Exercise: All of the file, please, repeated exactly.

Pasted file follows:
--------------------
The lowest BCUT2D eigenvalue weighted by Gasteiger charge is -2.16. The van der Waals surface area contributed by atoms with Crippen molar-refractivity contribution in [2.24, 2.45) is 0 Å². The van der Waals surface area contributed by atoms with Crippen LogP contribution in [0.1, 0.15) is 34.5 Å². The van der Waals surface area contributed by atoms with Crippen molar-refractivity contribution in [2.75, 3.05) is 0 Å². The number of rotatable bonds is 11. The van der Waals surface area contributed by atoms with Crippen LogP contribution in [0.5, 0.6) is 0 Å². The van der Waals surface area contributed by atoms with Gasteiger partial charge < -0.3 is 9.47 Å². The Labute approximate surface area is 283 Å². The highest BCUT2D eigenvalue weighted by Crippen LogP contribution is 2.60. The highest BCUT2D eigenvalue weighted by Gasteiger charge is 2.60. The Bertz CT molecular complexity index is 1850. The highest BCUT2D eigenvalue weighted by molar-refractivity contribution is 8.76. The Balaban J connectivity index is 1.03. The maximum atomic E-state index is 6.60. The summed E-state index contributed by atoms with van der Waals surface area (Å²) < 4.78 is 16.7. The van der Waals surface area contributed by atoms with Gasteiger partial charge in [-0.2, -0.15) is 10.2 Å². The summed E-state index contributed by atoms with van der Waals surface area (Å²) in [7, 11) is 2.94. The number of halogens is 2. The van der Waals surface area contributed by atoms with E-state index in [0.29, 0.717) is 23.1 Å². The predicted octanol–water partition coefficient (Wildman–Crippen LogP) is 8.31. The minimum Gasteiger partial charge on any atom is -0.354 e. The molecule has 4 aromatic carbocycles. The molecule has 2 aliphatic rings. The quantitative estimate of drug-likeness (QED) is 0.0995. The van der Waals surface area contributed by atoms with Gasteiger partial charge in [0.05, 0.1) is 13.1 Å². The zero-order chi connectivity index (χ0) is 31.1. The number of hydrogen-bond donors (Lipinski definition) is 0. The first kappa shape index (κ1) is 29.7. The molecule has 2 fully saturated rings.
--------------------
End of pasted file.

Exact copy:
The lowest BCUT2D eigenvalue weighted by Gasteiger charge is -2.16. The van der Waals surface area contributed by atoms with Crippen molar-refractivity contribution in [2.24, 2.45) is 0 Å². The van der Waals surface area contributed by atoms with Crippen LogP contribution in [0.1, 0.15) is 34.5 Å². The van der Waals surface area contributed by atoms with Crippen molar-refractivity contribution in [2.75, 3.05) is 0 Å². The number of rotatable bonds is 11. The van der Waals surface area contributed by atoms with Crippen LogP contribution in [0.5, 0.6) is 0 Å². The van der Waals surface area contributed by atoms with Gasteiger partial charge < -0.3 is 9.47 Å². The Labute approximate surface area is 283 Å². The highest BCUT2D eigenvalue weighted by Crippen LogP contribution is 2.60. The highest BCUT2D eigenvalue weighted by Gasteiger charge is 2.60. The Bertz CT molecular complexity index is 1850. The highest BCUT2D eigenvalue weighted by molar-refractivity contribution is 8.76. The Balaban J connectivity index is 1.03. The maximum atomic E-state index is 6.60. The summed E-state index contributed by atoms with van der Waals surface area (Å²) < 4.78 is 16.7. The van der Waals surface area contributed by atoms with Gasteiger partial charge in [-0.2, -0.15) is 10.2 Å². The summed E-state index contributed by atoms with van der Waals surface area (Å²) in [7, 11) is 2.94. The number of halogens is 2. The van der Waals surface area contributed by atoms with E-state index in [0.29, 0.717) is 23.1 Å². The predicted octanol–water partition coefficient (Wildman–Crippen LogP) is 8.31. The minimum Gasteiger partial charge on any atom is -0.354 e. The molecule has 4 aromatic carbocycles. The molecule has 2 aliphatic rings. The quantitative estimate of drug-likeness (QED) is 0.0995. The van der Waals surface area contributed by atoms with Gasteiger partial charge in [0.05, 0.1) is 13.1 Å². The zero-order chi connectivity index (χ0) is 31.1. The number of hydrogen-bond donors (Lipinski definition) is 0. The first kappa shape index (κ1) is 29.7. The molecule has 2 fully saturated rings.